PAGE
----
Australian firm EcoGraf has claimed its proprietary purification process has been successfully applied to recycling battery materials from ‘production scrap’ and ‘black mass’.
In testing undertaken in collaboration with potential customers, the firm’s proprietary purification process has returned results of 98.6-100% carbon from production scrap and 98-99.6% from black mass.
Andrew Spinks, managing director, said: “Results are encouraging, however additional work in collaboration with customers is continuing to further refine the process.
“Further improvement is expected as the recycling programs using the EcoGrafTMprocess are optimised for this recycling purpose. The current tests were undertaken using the standard EcoGrafTMpurification flowsheet, which was configured for production of the purified of battery graphite from natural flake graphite concentrates.”
Natural and synthetic graphite are used as lithium-ion battery anode materials and the recovered anode material is a composite of both.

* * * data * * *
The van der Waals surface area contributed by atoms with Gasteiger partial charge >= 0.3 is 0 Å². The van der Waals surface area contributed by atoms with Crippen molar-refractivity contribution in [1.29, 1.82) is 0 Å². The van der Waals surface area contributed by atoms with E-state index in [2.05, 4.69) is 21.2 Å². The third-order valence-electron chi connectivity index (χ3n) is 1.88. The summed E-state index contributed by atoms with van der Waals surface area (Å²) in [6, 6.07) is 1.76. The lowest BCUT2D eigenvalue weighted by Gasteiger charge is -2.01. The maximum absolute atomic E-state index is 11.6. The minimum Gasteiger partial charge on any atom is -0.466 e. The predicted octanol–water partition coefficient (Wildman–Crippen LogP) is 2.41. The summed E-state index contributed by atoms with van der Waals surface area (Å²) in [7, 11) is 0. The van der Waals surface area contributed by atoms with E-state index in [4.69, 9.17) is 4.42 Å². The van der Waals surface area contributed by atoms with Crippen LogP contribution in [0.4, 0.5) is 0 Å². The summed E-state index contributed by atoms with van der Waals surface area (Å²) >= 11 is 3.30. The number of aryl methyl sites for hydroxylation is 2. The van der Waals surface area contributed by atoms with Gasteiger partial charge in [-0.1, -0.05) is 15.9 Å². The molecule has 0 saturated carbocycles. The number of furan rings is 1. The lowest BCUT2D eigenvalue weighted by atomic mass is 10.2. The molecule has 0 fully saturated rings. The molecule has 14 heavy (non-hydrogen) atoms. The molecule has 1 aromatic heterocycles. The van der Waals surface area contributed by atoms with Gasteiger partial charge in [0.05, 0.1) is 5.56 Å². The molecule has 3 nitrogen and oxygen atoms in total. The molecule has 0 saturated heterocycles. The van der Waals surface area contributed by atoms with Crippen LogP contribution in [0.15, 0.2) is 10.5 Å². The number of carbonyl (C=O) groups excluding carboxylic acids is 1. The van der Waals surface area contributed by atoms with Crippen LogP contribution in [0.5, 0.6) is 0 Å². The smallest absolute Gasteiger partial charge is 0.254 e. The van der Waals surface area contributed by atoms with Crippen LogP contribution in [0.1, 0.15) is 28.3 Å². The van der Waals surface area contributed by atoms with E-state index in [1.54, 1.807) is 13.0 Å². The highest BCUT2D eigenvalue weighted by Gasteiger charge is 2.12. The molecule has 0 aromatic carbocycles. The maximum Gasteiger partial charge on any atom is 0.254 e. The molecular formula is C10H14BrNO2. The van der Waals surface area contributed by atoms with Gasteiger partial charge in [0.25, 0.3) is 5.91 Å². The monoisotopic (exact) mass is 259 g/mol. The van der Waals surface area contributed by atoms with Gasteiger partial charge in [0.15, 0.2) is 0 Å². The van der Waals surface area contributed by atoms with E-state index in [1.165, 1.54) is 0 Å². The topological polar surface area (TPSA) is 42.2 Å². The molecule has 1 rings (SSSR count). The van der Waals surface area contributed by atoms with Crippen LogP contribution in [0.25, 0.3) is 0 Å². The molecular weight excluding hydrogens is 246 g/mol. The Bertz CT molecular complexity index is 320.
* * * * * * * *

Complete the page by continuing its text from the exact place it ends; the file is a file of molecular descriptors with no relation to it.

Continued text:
The market pricing for high purity natural graphite (>99% carbon), including batteries, carbon brushes, lubricants and powder metallurgy is up $4,500/t.
Synthetic graphite products range from $2,000/t to $20,000/t for niche synthetic materials.
Earlier this year, EcoGraf secured a promise of AUS$104 million ($72 million) from the country’s government to build a graphite refinery plant in Australia to supply the global lithium battery industry.
Export Finance Australia considered the provision of debt finance, subject to a detailed assessment, to fund the spherical graphite producer’s proposed battery graphite purification plant in Kwinana, Western Australia.